The Five Most Interesting Crane Facts
Although they may be a staple part of our everyday landscapes, there is often more than meets the eye when it comes to cranes. In our latest blog post, NMT Crane Hire unearth some of the most interesting crane facts and shed light on what makes these machines so efficient and so fascinating.
Crane Fact 1. They Share their Name With a Bird
There is a reason why your google search for ‘cranes’ may throw up images of a long-necked bird, and that is because these machines were inspired by this slender creature. As one of the tallest man-made tools, it is clear to see how these machines drew inspiration from the tallest flying bird in the world.
Crane Fact 2. A Crane’s Jib Mimics a Human Knuckle
Continuing with the theme of nature, a crane’s articulating jib has been designed to copy the natural movement of a human finger. To help manoeuver materials in tight spaces and to allow for a wider range of movement, the crank in the crane’s neck, formally known as a jib, was designed around the shape of a human’s finger to help the machines hook products and hoist them at a more acute angle.
Crane Fact 3. Humans or Animals Used To Power Cranes
Before the 19th century and the invention of the steam engine, humans and animals, such as horses, would be used to generate power for the crane to be able to function. Nowadays, however, with the inventions of internal combustion engines, humans can sit comfortably within the cabin and operate it from there with much more ease.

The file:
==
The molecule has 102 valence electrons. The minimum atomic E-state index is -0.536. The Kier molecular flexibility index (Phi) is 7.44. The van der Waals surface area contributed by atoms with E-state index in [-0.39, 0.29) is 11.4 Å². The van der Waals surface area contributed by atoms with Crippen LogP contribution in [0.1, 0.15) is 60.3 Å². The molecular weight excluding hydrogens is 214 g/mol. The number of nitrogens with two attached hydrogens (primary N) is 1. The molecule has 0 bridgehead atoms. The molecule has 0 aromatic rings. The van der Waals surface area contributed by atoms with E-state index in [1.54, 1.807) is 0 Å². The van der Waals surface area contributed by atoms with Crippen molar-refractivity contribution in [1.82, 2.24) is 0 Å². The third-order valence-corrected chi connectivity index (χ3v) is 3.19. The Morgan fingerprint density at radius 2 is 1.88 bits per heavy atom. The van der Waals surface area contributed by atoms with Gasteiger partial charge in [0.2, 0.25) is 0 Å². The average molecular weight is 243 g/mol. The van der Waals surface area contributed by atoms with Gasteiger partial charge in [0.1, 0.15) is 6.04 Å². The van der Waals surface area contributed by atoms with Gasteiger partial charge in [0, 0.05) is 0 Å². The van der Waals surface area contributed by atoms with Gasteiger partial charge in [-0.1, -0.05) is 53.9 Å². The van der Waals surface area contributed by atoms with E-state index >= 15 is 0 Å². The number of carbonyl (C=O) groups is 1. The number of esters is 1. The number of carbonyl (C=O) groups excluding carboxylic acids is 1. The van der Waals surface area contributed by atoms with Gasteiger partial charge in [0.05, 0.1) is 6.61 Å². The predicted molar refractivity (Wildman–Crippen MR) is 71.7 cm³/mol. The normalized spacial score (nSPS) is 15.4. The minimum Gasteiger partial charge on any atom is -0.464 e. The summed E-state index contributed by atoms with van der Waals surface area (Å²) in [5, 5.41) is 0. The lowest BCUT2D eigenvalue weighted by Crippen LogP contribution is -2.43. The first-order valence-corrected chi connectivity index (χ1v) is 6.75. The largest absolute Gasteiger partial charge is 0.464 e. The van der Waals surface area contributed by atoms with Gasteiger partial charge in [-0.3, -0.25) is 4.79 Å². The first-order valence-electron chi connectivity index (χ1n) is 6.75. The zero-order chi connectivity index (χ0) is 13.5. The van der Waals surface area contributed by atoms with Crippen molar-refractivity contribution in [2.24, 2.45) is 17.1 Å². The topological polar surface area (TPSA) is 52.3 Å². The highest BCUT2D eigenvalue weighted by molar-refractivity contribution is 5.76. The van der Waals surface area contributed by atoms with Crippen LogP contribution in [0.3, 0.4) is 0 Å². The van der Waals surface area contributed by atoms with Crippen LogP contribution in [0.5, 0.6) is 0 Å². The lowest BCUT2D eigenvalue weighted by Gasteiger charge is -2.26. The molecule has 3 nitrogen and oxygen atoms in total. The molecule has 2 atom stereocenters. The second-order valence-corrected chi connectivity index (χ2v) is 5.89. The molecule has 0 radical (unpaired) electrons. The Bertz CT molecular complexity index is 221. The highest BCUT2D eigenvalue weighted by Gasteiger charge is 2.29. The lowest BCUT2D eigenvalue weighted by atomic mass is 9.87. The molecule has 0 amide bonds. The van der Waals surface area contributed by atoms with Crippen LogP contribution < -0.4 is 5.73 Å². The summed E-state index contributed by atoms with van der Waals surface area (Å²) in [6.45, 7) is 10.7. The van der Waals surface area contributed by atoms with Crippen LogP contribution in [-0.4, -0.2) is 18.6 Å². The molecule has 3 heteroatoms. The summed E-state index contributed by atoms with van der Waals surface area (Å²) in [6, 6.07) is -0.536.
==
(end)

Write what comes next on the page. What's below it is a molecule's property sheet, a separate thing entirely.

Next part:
Crane Fact 4. Cranes Were Invented By The Ancient Greeks
As mentioned in our earlier blog entitled ‘The History of the Crane,’ the earliest models of these machines were created and designed by ancient Greeks. Used to help construct buildings and monuments, as well as to shift large quantities of materials, the Greeks put the wheels in motion for what has become one of the most frequently used machines in construction.
Crane Fact 5. Cranes Build Themselves
Unlike any other piece of machinery, cranes can literally build themselves. Workers secure each unit of the crane as it is lifted up piece by piece, and once the control panel has been installed, the crane uses its own functions to help attach the various other components that make up the whole structure.
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